Gladstone (GLD) – suppliers of leisure centre systems to both local authorities and commercial operators – and its shareholders are mulling over their response to the cheeky 25p bid from its majority shareholder, Constellation.
Companies that might be considering rival bids appear to be concerned about the potential block of the near 29% current shareholding of Constellation (and there are rumours that Constellation has been upping its stake by buying in the market since announcing its offer yesterday). Current shareholders hopes for a rival bid may, therefore, be dashed.
But major institutional shareholders and several private investors believe that the current offer price lets Constellation buy Gladstone on the cheap. Taking into account the cash in the balance sheet, and the 4.5 million shares held in the treasury, it’s estimated that Constellation will only have to stump up an estimated a net £3-4 million in cash to complete the acquisition. In addition Constellation would get Gladstone's c £2M of freehold property.
And that’s without factoring in the great strides Gladstone has made in launching its new product suite Orbit ( .... the same name as we used for our e-procurement product in Radius .... ), on the back of their acquisition of a company in Denmark with potentially the best leisure product on the market – Orbit looked great at the recent Leisure Industry show in Birmingham. I believe that their main competitors’ products appear weak at the moment compared to Orbit – and although gym membership will undoubtedly reduce in the upcoming recession, I believe that the prospects for Orbit are great – let alone the likely return from Gladstone’s investments in the education sector.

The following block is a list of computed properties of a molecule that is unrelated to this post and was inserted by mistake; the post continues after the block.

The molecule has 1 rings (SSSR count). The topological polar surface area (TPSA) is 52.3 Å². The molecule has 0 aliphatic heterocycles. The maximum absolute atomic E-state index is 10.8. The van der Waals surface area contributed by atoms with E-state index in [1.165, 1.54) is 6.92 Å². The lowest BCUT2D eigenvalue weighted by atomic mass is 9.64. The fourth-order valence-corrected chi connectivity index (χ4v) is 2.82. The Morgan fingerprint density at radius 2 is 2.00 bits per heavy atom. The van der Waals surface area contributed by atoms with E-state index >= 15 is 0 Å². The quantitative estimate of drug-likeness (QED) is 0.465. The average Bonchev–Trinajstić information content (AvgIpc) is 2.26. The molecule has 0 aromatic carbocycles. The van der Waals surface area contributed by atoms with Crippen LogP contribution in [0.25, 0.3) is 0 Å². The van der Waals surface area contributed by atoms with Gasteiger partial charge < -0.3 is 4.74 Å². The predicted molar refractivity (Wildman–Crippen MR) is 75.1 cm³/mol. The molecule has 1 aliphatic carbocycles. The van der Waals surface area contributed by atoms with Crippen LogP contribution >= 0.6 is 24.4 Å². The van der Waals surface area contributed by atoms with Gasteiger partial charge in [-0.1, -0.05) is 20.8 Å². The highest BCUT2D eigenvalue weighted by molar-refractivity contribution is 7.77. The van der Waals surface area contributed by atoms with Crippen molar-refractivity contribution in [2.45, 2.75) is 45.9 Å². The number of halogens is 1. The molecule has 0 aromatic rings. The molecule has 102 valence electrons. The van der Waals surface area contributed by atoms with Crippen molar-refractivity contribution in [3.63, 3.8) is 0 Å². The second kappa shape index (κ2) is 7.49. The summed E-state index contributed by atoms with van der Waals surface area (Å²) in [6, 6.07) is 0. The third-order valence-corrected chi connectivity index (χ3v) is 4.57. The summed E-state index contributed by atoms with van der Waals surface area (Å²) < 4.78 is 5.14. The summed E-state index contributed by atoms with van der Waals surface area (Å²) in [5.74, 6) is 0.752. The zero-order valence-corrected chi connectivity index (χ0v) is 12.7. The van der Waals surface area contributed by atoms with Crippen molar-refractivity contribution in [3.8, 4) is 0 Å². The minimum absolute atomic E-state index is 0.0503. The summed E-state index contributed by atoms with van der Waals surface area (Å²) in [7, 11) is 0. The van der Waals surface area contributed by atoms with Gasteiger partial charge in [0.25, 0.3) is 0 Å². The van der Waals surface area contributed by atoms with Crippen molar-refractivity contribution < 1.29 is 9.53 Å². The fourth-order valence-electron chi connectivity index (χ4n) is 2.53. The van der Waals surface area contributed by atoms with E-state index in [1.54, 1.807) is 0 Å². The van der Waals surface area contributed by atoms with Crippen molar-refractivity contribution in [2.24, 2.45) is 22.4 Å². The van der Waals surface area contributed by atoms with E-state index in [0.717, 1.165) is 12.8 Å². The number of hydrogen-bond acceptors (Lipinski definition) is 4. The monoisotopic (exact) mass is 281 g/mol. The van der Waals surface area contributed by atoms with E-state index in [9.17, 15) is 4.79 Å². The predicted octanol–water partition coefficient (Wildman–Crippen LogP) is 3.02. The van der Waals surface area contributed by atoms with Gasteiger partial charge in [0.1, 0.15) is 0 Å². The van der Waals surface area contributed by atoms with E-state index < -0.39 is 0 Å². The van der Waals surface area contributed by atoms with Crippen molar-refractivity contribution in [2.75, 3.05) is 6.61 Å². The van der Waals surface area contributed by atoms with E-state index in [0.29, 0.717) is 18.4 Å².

Therefore, I expect that the Board will reject the current offer as undervaluing the company – but would not be surprised if they open negotiations with Constellation about upping the offer. As noted in my earlier blog, I believe that an offer of c30p is likely to be sufficient to easily win the support of shareholders (unless a counter bid appears – in which case I expect the final price to be c35p).
Having said that, a lot will be down to the Board, their personal plans and Constellation’s likely plans for them. Normally I would have considered an MBO as likely, but the current credit crunch, and Constellation’s near 30% holding makes that difficult.
My guess is that Constellation will up their bid to 28p and, unless someone else enters the fray, or the Board puts up a spirited defence – that will be it.
P.S. I am a shareholder in Gladstone myself. This blog is not intended as investment advice – please DYOR (do your own research) if you intend to invest in any of the companies mentioned anywhere in this blog.